U.S. Poet Laureate visits campus

U.S. Poet Laureate Philip Levine visited Fresno State Saturday
night to share his works in front of an audience of 200.
Photo courtesy of Cary Edmondson/ University Communications

Once a year, the Librarian of Congress picks an American poet who will spend October through May raising awareness and appreciation of poetry. This year’s United States Poet Laureate is Fresno State’s own Philip Levine, who returned to campus Saturday night to be honored and to honor those who supported him during his long tenure at Fresno State.

Fresno State President John Welty and Dr. Vida Samiian, dean of the College of Arts and Humanities, hosted the event that attracted more than 200 guests. Audience members were entertained with readings and remarks by seven distinguished poets and closing remarks by Provost William Covino.

When Levine took the stage, he had audience members laughing, and applauding throughout his 40-minute lecture, recital and acceptance speech.

The longest laugh and applause Levine received was when he recounted his retirement from New York University in 2008 at age 80.

“They gave me a big reading, and at that reading, I did the formulary thing,” Levine said. “I thanked my wife, Fran, and I revealed something that almost no one knew: that in fact, she had written my poems.”

After audience members settled down, Levine lauded his wife for the support she has given him and went on highlighting his modest beginnings.

Levine has accumulated a long list of achievements over a lifetime — Professor at Fresno State from 1958 to 1992, chosen as Fresno State’s Outstanding Professor of the Year in 1970 and then for the entire CSU system in 1971, author of 20 collections of poetry, 1995 Pulitzer Prize, two National Book Awards and two National Book Critic Circle Awards.

Levine went on to recite two of his works, stating his initial intention was to read his very first poem, but ran into a problem.

“I couldn’t find it,” said Levine, which elicited laughter from those in attendance.

Levine went on to explain an involved introduction to a poem he wrote in 1968 against capital punishment, “L’homme et la bête” (The Man and the Animal). Even at 84, Levine’s reading of his poem held the Music Building Concert Hall audience in thrall and elicited sustained applause.

Levine finished his presentation with his poem, “Gospel,” an upbeat poem replete with images from the outdoors.

Photo courtesy of Cary Edmondson/ University Communications

When Levine finished reading, there was a sustained 60-second standing ovation.

Covino praised Levine of his accomplishments and informed the crowd of the annual Levine Prize through the Master of Fine Arts Creative Writing Program.

“We have an MFA program here at Fresno State that rivals the best program anywhere that produces poets and novelists and essayists with rich and compelling voices and visions whose work has resonated throughout the world,” said Covino. “This would not have been possible were we not all standing on the sturdy shoulders of Philip Levine, who is now our country’s Poet Laureate and who is indeed emblematic of an American experience that calls to us, that makes us see life and lives in ways that transform our own.”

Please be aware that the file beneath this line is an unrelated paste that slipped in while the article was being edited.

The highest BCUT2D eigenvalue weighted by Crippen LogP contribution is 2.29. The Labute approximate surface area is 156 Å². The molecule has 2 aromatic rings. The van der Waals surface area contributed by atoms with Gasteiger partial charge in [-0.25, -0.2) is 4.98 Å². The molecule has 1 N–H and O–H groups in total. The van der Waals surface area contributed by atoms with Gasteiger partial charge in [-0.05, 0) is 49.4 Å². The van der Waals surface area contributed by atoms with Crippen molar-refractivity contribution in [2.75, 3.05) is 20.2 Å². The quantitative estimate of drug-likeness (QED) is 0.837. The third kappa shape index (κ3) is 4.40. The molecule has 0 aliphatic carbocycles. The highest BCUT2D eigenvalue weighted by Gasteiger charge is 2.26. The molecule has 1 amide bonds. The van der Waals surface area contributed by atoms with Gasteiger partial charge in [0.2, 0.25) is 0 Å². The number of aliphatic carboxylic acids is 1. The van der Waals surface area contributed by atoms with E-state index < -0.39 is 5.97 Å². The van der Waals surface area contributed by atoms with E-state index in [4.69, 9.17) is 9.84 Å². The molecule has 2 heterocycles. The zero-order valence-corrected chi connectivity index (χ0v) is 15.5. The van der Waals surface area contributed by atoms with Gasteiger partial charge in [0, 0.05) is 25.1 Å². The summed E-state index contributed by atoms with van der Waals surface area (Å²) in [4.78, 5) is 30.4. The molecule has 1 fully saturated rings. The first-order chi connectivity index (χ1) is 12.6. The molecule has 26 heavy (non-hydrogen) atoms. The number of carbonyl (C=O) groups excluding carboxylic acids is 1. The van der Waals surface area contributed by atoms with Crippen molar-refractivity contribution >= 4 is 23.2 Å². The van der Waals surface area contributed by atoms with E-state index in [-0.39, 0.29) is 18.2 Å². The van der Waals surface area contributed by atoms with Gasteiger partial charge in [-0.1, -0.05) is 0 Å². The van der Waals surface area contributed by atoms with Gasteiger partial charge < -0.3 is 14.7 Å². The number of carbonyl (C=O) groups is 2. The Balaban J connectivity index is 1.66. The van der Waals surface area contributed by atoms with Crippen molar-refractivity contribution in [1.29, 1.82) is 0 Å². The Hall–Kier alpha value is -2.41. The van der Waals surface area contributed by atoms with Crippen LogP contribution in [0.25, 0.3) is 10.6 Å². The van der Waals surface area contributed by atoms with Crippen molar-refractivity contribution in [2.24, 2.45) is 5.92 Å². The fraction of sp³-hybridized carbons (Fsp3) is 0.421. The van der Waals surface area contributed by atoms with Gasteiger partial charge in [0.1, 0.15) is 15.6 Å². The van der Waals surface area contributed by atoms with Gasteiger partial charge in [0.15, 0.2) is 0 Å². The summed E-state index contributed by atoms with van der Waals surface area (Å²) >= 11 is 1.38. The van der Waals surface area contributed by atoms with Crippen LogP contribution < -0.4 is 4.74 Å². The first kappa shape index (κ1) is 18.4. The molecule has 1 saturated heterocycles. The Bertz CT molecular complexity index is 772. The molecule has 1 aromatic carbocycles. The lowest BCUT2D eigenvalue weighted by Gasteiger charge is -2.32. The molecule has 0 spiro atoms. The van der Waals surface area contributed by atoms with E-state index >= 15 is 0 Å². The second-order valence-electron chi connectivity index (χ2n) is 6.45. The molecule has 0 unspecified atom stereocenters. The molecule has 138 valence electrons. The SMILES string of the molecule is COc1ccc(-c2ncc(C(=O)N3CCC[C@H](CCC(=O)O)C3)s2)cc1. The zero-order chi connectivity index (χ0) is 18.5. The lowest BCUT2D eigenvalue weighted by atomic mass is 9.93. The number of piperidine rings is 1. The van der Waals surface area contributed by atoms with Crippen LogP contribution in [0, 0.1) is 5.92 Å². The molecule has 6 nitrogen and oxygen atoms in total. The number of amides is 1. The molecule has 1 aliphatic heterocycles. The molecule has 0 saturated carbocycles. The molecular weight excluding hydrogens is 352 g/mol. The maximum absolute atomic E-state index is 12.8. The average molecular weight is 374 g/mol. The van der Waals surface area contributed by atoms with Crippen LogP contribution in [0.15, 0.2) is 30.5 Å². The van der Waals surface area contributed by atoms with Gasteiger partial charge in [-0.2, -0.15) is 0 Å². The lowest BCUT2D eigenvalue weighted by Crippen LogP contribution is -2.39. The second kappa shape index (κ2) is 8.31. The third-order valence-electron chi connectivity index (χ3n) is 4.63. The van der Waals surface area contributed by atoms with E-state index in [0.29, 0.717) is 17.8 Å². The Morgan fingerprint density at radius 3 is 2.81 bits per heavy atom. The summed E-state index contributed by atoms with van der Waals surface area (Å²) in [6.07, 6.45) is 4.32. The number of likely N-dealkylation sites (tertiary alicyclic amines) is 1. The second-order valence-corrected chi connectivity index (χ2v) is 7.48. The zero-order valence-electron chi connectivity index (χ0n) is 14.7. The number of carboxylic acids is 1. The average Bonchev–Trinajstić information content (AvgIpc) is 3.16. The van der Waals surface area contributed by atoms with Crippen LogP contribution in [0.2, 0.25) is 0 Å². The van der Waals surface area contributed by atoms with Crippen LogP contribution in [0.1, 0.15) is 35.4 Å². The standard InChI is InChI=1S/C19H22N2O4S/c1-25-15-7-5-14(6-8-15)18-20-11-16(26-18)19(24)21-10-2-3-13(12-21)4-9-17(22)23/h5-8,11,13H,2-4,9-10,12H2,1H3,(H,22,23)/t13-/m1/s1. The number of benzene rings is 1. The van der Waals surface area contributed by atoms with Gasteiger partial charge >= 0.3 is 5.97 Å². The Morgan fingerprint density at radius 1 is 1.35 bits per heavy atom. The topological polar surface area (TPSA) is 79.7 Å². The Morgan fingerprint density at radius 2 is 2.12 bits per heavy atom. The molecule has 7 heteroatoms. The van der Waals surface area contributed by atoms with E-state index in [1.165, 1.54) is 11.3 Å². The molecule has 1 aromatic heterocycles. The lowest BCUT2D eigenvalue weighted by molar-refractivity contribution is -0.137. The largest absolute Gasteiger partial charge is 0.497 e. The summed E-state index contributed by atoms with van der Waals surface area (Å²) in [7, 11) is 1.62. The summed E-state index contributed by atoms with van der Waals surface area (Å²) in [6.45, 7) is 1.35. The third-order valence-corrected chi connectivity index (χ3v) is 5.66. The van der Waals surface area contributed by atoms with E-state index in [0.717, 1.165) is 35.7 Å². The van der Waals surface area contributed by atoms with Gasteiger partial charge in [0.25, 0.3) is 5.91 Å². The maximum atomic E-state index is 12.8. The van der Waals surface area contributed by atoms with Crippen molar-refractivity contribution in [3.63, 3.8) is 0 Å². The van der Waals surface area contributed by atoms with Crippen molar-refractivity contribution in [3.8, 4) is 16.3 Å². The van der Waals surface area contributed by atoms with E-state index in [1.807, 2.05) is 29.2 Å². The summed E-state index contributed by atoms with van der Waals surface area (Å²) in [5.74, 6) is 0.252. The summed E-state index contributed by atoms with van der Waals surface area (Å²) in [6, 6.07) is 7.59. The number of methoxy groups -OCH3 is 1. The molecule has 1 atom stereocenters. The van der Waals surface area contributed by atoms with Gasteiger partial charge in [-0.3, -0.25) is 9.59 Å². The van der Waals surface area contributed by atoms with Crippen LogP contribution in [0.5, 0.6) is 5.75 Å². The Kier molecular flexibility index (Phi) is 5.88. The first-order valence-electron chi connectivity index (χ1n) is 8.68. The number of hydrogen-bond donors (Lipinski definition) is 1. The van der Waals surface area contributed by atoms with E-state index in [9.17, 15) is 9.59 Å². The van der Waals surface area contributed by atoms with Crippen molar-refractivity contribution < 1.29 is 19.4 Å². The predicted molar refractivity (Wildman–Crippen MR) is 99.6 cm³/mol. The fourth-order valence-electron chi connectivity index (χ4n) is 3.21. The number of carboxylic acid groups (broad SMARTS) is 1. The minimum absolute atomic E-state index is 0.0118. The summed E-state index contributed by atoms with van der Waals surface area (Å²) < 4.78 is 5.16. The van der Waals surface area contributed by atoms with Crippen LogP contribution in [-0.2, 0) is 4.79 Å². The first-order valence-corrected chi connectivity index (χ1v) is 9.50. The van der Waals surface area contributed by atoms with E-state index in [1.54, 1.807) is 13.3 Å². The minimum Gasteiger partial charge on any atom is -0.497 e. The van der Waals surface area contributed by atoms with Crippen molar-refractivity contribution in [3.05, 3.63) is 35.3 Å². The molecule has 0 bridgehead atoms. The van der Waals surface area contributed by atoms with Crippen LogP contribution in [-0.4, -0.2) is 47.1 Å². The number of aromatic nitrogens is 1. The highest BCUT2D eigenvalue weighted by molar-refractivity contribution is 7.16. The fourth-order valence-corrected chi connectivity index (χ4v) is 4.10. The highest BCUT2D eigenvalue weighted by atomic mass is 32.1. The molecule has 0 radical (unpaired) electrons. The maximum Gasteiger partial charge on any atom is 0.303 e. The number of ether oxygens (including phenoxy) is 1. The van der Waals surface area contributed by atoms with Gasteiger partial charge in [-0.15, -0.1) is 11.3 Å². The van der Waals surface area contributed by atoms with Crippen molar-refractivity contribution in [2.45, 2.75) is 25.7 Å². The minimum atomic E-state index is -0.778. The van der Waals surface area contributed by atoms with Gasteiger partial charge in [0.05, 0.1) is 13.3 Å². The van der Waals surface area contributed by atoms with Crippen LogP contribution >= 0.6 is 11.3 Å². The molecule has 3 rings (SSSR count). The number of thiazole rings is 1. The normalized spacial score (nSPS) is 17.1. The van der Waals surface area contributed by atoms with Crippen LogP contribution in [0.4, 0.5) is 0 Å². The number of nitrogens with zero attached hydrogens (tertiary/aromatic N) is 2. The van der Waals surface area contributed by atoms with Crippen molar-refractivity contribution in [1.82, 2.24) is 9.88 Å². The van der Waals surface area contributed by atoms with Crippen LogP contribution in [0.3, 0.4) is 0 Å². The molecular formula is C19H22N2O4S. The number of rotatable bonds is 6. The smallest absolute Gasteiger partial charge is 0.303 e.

Covino related the story about his first experience of reading a Levine poem in 1975 when he was a master’s student in English, during a break while playing a party with his cover band.

He had read Levine’s “Animals are Passing from our Lives,” saying he immediately understood that the pig in Levine’s poem, who is being driven to slaughter by a farm boy, “becomes an example for anyone who has ever been objectified, and swallowed up.”

He said it became very difficult to concentrate on singing Elton John and Captain & Tenille songs after reading Levine’s poem. The incident led him to what he called the “Encino Epiphany.”

“Peace of mind had never taught me anything, never moved me to action, or passion. The disturbing and ironic and lyrical force of ordinary life and human failings and the courage and grace to say ‘No, not this pig,’ resonated…I realized that it was this disturbing tension between conventional and comfortable ways of being and poetic ways of seeing that had brought me to literature, that had brought me to teach, that keeps bringing me back to poetry, and has made Philip Levine’s poetry a force in my life and the lives of so many others,” said Covino.

Covino finished by reciting the stock answer he gave people from then on who asked his plans for using his English degree.

“I am going to remain disturbed — the kind of disturbance that ignites the imagination. Thank you, professor, for disturbing us,” Covino said.

Samiian then spoke on behalf of Mayor Ashley Swearengin and read a City of Fresno proclamation that made Jan. 20, 2012, Philip Levine Day in Fresno.

Samiian also announced that there will be a special exhibit on Levine’s life and books on the second floor of the Madden Library and encouraged people to come by and take a look.

The Fresno State Winery also announced a limited edition blend honoring Levine, which offered pre-release orders for the red blend at the event.

In February, Levine will meet with enology students to select his favorite of several red blends crafted by the student-run winery, which will be released this fall. The proceeds from all sales will benefit the Department of Enology and the Philip Levine Scholarship in Poetry.

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